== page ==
What makes a good engineering manager?
a report on “what makes a good engineering manager?”
SUGGESTED TEXT: “PROFESSIONAL AND TECHNICAL WRITING STRATAGIES” by VanAlstyne and Tritt, Fifth Edition, Prentice Hall Publishers, 2002, ISBN 0-13-041279-1. This is an optional book that can assist you in completing the project. Other books about writing technical material may be found on library reserve.
CATALOG DESCRIPTION: In this course the student will apply classroom learning in the execution of a project of substantial magnitude. Together, the student and faculty will select a topic that focuses on an application on one of the eight course areas, or one that is more broadly based. Faculty will evaluate a detailed student report.
1. To achieve significant expertise in engineering projects due to an in-depth, integrated study of such projects.
2. To work independently in applying previously learned concepts to develop solutions to specific problems
3. To demonstrate appropriate written and oral communications skills in the development and presentation of a detailed project.
4. To demonstrate the ability to select and utilize appropriate computer tools.
COURSE CONTENT: The student, in consultation with the instructor, will select a project to study which involves an in-depth, integrated analysis of a real world problem in engineering management. The instructor must approve any potential project. The student will consult with the instructor as required and will prepare an outline of the project to be discussed with the instructor at mid term. The student has the option of submitting a rough draft of the final report for analysis and discussion before the final draft is due. The final results of the study are to be reported in both oral and written form. The written report should be in the range of 15 to 20 pages and must include appropriate footnotes or documentation of sources cited and will also include a bibliography.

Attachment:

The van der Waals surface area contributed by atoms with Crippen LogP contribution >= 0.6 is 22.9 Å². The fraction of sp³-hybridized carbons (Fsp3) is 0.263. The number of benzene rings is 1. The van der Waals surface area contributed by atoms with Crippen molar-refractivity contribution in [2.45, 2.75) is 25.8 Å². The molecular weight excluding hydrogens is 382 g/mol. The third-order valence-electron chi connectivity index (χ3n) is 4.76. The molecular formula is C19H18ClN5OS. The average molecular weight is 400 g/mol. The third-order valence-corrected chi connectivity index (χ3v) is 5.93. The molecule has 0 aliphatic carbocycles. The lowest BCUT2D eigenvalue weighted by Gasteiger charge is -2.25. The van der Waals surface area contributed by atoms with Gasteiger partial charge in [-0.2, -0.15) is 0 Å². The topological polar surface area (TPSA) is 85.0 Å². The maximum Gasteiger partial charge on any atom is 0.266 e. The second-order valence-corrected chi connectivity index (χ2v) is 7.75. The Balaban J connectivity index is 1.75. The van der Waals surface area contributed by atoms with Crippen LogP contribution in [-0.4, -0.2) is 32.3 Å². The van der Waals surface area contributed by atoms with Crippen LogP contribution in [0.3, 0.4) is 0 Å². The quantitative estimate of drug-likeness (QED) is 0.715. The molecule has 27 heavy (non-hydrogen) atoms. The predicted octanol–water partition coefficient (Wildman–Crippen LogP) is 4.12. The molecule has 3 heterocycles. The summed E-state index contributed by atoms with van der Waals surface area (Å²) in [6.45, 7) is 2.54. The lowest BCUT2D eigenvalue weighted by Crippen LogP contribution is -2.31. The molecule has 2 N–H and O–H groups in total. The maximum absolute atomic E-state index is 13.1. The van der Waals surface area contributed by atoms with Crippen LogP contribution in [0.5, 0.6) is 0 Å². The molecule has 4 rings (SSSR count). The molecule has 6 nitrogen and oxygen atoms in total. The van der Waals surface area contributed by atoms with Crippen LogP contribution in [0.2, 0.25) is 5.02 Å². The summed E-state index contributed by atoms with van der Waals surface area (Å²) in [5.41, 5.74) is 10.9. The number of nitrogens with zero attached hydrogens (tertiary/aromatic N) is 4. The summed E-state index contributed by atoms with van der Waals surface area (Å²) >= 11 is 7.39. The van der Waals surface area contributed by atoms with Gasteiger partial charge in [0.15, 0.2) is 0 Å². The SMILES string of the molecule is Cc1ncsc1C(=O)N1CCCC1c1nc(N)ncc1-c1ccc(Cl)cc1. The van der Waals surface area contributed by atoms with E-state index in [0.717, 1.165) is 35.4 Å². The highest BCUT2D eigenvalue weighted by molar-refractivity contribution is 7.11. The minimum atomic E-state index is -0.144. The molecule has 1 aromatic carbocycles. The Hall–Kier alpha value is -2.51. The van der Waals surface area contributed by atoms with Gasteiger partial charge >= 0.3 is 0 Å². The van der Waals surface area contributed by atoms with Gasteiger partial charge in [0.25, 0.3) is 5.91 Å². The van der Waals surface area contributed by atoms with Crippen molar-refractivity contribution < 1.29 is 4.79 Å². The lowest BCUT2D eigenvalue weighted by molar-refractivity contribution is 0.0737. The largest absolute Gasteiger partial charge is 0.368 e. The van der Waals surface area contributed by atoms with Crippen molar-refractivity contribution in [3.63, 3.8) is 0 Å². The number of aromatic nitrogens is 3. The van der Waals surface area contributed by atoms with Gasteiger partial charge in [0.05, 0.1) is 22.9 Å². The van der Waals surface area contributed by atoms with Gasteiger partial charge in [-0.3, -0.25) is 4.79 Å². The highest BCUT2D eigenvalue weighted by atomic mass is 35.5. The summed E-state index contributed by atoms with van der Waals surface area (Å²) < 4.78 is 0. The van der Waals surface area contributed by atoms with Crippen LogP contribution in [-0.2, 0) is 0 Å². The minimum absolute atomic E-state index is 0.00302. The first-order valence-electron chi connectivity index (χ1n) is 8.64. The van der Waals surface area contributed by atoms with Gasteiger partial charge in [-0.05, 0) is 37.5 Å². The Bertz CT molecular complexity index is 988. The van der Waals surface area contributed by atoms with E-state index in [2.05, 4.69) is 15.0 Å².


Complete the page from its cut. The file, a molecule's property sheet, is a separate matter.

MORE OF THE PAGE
SUGGESTIONS FOR WRITING*
A format for an academic paper might be:
1. Define the problem.
2. Review of the literature.
When to document (via footnotes, for example):
1. For ethical acknowledgement of sources.
2. To establish authority and credibility.
3. For efficient additional study by the reader.
4. To avoid any possible accusations of plagiarism.
* Taken in part from “PROFESSIONAL & TECHNICAL WRITING STRATEGIES” by Vanalsyne and Tritt, Prentice Hall, 2002.
PROJECT IN ENGINEERING MANAGEMENT
I. USE OF DOCUMENTATION (FOOTNOTES).
1. For the ethical acknowledgement of sources.
2. For the establishment of authority or credibility.
3. Efficiency for further studies.
II. A FORMAT FOR A TECHNICAL PAPER.
1. Define the problem.
2. Review the literature.
4. Discussion and conclusions.
The above was taken from VanAlstyne and Tritt.
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